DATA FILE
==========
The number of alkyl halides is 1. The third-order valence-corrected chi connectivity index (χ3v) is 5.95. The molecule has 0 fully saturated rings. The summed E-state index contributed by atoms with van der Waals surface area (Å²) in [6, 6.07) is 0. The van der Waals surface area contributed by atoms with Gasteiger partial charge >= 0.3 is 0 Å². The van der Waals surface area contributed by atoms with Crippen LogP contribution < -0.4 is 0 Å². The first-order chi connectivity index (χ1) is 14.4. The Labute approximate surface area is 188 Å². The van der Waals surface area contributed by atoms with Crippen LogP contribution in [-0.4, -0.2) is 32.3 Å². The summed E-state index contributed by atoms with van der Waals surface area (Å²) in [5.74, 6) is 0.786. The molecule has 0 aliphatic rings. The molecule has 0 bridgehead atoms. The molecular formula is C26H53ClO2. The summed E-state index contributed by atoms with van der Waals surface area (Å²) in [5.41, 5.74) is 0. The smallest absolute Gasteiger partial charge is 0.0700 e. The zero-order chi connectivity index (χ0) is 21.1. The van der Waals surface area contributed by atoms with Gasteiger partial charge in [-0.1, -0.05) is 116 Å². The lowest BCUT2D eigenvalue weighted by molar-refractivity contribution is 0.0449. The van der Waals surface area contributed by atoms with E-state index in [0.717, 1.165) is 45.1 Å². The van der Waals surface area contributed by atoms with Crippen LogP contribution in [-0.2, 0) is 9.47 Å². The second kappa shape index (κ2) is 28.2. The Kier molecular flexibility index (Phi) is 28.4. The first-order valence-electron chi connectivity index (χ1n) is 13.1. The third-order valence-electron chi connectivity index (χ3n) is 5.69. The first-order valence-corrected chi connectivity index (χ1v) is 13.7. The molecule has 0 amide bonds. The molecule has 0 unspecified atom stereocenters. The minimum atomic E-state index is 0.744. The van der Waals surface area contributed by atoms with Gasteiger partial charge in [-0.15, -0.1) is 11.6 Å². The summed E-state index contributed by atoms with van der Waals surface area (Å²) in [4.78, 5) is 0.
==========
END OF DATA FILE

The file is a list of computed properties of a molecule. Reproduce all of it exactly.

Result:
The number of alkyl halides is 1. The third-order valence-corrected chi connectivity index (χ3v) is 5.95. The molecule has 0 fully saturated rings. The summed E-state index contributed by atoms with van der Waals surface area (Å²) in [6, 6.07) is 0. The van der Waals surface area contributed by atoms with Gasteiger partial charge >= 0.3 is 0 Å². The van der Waals surface area contributed by atoms with Crippen LogP contribution < -0.4 is 0 Å². The first-order chi connectivity index (χ1) is 14.4. The Labute approximate surface area is 188 Å². The van der Waals surface area contributed by atoms with Crippen LogP contribution in [-0.4, -0.2) is 32.3 Å². The summed E-state index contributed by atoms with van der Waals surface area (Å²) in [5.74, 6) is 0.786. The molecule has 0 aliphatic rings. The molecule has 0 bridgehead atoms. The molecular formula is C26H53ClO2. The summed E-state index contributed by atoms with van der Waals surface area (Å²) in [5.41, 5.74) is 0. The smallest absolute Gasteiger partial charge is 0.0700 e. The zero-order chi connectivity index (χ0) is 21.1. The van der Waals surface area contributed by atoms with Gasteiger partial charge in [-0.1, -0.05) is 116 Å². The lowest BCUT2D eigenvalue weighted by molar-refractivity contribution is 0.0449. The van der Waals surface area contributed by atoms with E-state index in [0.717, 1.165) is 45.1 Å². The van der Waals surface area contributed by atoms with Crippen LogP contribution in [-0.2, 0) is 9.47 Å². The second kappa shape index (κ2) is 28.2. The Kier molecular flexibility index (Phi) is 28.4. The first-order valence-electron chi connectivity index (χ1n) is 13.1. The third-order valence-electron chi connectivity index (χ3n) is 5.69. The first-order valence-corrected chi connectivity index (χ1v) is 13.7. The molecule has 0 amide bonds. The molecule has 0 unspecified atom stereocenters. The minimum atomic E-state index is 0.744. The van der Waals surface area contributed by atoms with Gasteiger partial charge in [-0.15, -0.1) is 11.6 Å². The summed E-state index contributed by atoms with van der Waals surface area (Å²) in [4.78, 5) is 0.